What Medicare-for-all skeptics are missing

The biggest obstacle to any health care reform isn't public opinion

Kamala Harris, Bernie Sanders, and Elizabeth Warren.
(Image credit: Illustrated | Justin Sullivan/Getty Images, Bill Pugliano/Getty Images, Alex Wong/Getty Images, Win McNamee/Getty Images, EnginKorkmaz/iStock)

It's health-care season in the Democratic presidential primary. Following Bernie Sanders' famous Medicare-for-all proposal, Joe Biden has since published his plan, a sort of upgraded version of ObamaCare. Kamala Harris just released her plan as well, which is roughly halfway between Sanders and Biden. Both Biden and Harris would preserve a role for private insurance, at least in the medium term.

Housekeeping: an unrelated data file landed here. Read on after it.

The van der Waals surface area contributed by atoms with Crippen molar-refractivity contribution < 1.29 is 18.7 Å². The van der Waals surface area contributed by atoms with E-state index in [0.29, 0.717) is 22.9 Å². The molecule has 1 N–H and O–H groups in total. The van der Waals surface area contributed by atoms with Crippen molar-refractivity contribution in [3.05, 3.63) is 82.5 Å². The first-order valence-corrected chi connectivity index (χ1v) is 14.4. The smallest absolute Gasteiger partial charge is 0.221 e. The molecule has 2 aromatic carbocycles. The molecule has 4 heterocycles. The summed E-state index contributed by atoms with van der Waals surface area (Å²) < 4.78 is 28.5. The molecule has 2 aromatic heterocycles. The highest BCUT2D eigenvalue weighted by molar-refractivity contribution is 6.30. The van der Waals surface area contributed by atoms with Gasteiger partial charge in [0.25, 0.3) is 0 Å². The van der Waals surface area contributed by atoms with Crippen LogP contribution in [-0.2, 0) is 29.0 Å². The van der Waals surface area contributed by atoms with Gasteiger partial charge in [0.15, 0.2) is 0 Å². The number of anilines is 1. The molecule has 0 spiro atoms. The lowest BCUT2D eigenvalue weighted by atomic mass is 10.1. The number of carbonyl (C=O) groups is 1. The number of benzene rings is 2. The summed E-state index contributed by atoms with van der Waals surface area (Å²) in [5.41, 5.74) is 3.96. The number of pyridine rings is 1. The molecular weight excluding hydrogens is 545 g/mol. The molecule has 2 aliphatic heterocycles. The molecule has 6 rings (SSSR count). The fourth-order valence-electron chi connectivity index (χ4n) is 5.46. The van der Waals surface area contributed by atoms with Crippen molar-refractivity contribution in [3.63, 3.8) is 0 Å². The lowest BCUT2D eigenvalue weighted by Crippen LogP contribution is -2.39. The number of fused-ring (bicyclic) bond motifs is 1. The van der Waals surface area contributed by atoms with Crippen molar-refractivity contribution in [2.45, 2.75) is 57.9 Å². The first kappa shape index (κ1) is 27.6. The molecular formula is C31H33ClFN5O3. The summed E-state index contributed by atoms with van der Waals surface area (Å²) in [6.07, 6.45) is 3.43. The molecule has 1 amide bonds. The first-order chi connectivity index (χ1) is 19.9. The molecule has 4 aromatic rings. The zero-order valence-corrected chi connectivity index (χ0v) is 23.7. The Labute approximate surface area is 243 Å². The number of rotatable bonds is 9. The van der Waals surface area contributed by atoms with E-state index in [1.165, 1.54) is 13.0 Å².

Meanwhile, Vox's Ezra Klein argues that leftists (like myself) have deceived the public about what Medicare-for-all would entail, and suggests disruption would be an insurmountable political obstacle. But Klein gets both the policy details and the political terrain wrong. Passing Medicare-for-all would indeed be an enormous effort. But getting as close to it as possible will be key to passing any quality health care reform at all.

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